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SHELLEY,

BORN, 1792,—DIED, 1822.

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Among the many reasons which his friends had to deplore the premature death of this splendid poet and noble-hearted man, the greatest was his not being able to repeat, to a more attentive public, his own protest, not only against some of his earlier effusions (which he did in the newspapers), but against all which he had written in a wailing and angry, instead of an invariably calm, loving, and therefore thoroughly helping spirit. His works, in justice to himself, require either to be winnowed from what he disliked, or to be read with the remembrance of that dislike. He had sensibiliiy almost unique, seemingly fitter for a planet of a different sort, or in more final condition, than ours : he has said of himself,—so delicate was his organization,—that he could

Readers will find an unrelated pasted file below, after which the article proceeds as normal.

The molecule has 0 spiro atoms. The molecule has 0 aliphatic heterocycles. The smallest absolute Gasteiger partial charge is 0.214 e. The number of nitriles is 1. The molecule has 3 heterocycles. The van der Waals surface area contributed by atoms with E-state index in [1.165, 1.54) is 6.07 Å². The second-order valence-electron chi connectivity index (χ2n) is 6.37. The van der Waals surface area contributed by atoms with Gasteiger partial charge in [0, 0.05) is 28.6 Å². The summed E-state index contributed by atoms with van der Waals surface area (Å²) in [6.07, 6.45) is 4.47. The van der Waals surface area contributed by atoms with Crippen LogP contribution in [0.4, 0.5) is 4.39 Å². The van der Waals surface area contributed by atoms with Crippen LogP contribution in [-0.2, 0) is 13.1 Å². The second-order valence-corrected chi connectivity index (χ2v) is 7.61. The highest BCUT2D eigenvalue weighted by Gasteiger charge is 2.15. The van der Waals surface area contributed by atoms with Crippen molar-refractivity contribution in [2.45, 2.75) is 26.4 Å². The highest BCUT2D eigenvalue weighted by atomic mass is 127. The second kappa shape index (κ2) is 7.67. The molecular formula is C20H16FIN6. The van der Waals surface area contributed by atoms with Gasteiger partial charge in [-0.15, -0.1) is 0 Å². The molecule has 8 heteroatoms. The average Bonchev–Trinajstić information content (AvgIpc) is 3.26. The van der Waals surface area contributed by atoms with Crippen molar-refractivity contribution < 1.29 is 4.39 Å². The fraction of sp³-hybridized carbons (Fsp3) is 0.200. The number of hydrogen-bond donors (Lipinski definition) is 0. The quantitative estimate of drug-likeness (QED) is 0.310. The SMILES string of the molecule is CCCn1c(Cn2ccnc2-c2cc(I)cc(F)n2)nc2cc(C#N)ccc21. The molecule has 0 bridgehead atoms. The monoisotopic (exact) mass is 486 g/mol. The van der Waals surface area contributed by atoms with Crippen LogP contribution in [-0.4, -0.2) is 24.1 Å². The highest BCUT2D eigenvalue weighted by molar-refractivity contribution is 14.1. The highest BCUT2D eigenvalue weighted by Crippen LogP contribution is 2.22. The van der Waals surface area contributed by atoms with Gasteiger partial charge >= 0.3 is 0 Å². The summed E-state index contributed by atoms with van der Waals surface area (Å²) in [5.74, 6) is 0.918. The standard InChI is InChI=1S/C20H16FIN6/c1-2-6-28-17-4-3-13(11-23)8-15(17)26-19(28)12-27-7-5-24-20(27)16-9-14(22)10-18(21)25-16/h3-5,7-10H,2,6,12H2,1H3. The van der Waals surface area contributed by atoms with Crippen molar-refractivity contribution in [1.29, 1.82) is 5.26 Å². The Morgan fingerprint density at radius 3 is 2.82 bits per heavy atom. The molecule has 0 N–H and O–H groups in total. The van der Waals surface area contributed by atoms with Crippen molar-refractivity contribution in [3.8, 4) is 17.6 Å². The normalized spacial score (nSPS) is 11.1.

“ Hardly bear the weight of the superincumbent hour;" and the impatience which he vented for some years against that rough working towards good, called evil, and which he carried out into conduct too hasty, subjected one of the most naturally pious of men to charges which hurt his name, and thwarted his philanthropy. Had he lived, he would have done away all mistake on these points, and made everybody know him for what he was,-a man idolized by his friends,-studious, temperate, of the gentlest life and conversation, and willing to have died to do the world a service. For my part, I never can mention his name without a transport of love and gratitude. I rejoice to have partaken of his cares, and to be both suffering and benefiting from him at this moment; and whenever I think of a future state, and of the great and good Spirit that must

pervade it, one of the first faces I humbly hope to see there, is that of the kind and impassioned man, whose intercourse conferred on me the title of the Friend of Shelley.